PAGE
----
GOOD

Why You Will Soon Be Building Your Home With Hempcrete

As hemp and cannabis gain cultural currency, a new approach to construction emerges.

Courtesy of D-Kuru / Wikimedia Commons

As state after state slowly moves towards marijuana legalization, it seems like everyone is trying to cash in on the pot-farming boom. But legalization opens the door to a world of innovation and entrepreneurship that’s a lot wider than new, inventive ways to get high, like weed sodas. In “green rush” states like Colorado, farmers are taking advantage of the new legal environment to sow fields of hemp, marijuana’s THC-deficient cousin. Because of its relationship to cannabis, hemp has been illegal in America for over 60 years, despite a consistent chorus of supporters who have touted its use as a natural fiber and food supplement in Canada and Europe. Compared to the economic potential of legalized marijuana, that of pot’s fibrous cousin seems like small potatoes. Yet one use of the plant could revolutionize construction in the U.S., creating a new, lucrative industry for growers: Hempcrete.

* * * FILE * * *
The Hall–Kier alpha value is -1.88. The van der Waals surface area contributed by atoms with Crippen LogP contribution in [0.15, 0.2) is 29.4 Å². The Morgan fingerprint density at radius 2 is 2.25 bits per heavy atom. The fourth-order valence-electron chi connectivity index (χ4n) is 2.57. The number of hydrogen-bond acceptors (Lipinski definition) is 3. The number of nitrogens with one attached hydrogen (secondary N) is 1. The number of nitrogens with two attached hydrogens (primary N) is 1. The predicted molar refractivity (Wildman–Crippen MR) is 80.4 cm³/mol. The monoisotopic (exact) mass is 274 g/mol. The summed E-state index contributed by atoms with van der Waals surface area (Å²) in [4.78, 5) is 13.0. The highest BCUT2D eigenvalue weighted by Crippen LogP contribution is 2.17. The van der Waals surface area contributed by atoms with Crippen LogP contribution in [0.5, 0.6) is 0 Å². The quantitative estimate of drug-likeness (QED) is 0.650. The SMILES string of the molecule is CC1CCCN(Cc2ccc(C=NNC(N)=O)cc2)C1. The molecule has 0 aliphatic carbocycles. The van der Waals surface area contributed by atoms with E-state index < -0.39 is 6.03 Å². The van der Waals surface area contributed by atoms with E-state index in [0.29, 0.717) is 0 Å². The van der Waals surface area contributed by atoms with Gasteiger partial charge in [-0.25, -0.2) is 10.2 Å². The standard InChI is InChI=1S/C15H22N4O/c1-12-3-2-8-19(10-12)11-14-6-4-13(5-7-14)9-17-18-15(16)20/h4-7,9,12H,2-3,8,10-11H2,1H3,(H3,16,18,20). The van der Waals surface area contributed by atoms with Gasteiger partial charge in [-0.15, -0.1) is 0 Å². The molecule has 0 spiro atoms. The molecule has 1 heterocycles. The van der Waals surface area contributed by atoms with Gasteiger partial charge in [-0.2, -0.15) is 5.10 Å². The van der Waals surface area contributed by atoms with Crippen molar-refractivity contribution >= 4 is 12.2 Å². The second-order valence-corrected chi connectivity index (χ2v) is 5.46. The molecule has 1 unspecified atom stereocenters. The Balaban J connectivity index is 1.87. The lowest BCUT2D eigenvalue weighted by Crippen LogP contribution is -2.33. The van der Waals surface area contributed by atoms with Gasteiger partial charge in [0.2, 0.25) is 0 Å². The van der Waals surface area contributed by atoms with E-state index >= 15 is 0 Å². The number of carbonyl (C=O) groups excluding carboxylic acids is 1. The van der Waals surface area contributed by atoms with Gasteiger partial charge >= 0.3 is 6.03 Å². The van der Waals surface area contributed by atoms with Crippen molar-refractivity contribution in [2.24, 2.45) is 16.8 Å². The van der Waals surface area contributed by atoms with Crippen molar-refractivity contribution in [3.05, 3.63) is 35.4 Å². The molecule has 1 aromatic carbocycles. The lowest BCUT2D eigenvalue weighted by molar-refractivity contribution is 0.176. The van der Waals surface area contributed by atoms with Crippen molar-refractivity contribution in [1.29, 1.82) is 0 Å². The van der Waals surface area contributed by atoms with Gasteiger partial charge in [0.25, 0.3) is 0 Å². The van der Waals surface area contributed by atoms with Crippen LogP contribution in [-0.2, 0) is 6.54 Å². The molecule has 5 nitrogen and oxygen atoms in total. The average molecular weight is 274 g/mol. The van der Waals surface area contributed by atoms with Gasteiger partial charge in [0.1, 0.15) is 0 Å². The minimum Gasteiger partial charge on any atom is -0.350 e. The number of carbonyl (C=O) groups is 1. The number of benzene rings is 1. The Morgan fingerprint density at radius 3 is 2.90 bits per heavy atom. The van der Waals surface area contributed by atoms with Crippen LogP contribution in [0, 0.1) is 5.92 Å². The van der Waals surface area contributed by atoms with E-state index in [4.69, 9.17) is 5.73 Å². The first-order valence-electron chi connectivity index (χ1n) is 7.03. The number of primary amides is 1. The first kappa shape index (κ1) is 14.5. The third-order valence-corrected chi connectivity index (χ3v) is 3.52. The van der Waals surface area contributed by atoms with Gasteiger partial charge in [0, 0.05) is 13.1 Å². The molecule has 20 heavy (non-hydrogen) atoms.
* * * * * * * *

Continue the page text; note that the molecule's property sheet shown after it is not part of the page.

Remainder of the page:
Building with Hempcrete. Photo by Steven Craven

Also known as Canobiote, Canosmose, and Isochanvre, Hempcrete is a mixture of the woody cores of hemp (called hurds or shives) and lime. Either cast as blocks and finished with lime stucco or sprayed between walls as a paste, the material does not bear structural weight, but does form well-insulated walls and foundations. While many other materials boast the same qualities, Hempcrete is already beloved for its durability, workability, and cost efficiency: It’s less brittle than concrete and about one-eighth of the weight, nearly one-third the price of lumber, resistant to mold, insects, and fire, and potentially carbon locking (meaning it leaves a negative carbon footprint). As hemp grows to maturity within 14 weeks, often with no need for fertilizer, weed killer, or pesticides, it makes for a supremely easy-to-raise crop, comparable in price to existing materials. Its only major limitations are its lack of load-bearing capacity, long setting time, and relative obscurity, which could lead to property owners misusing or mistreating Hempcrete.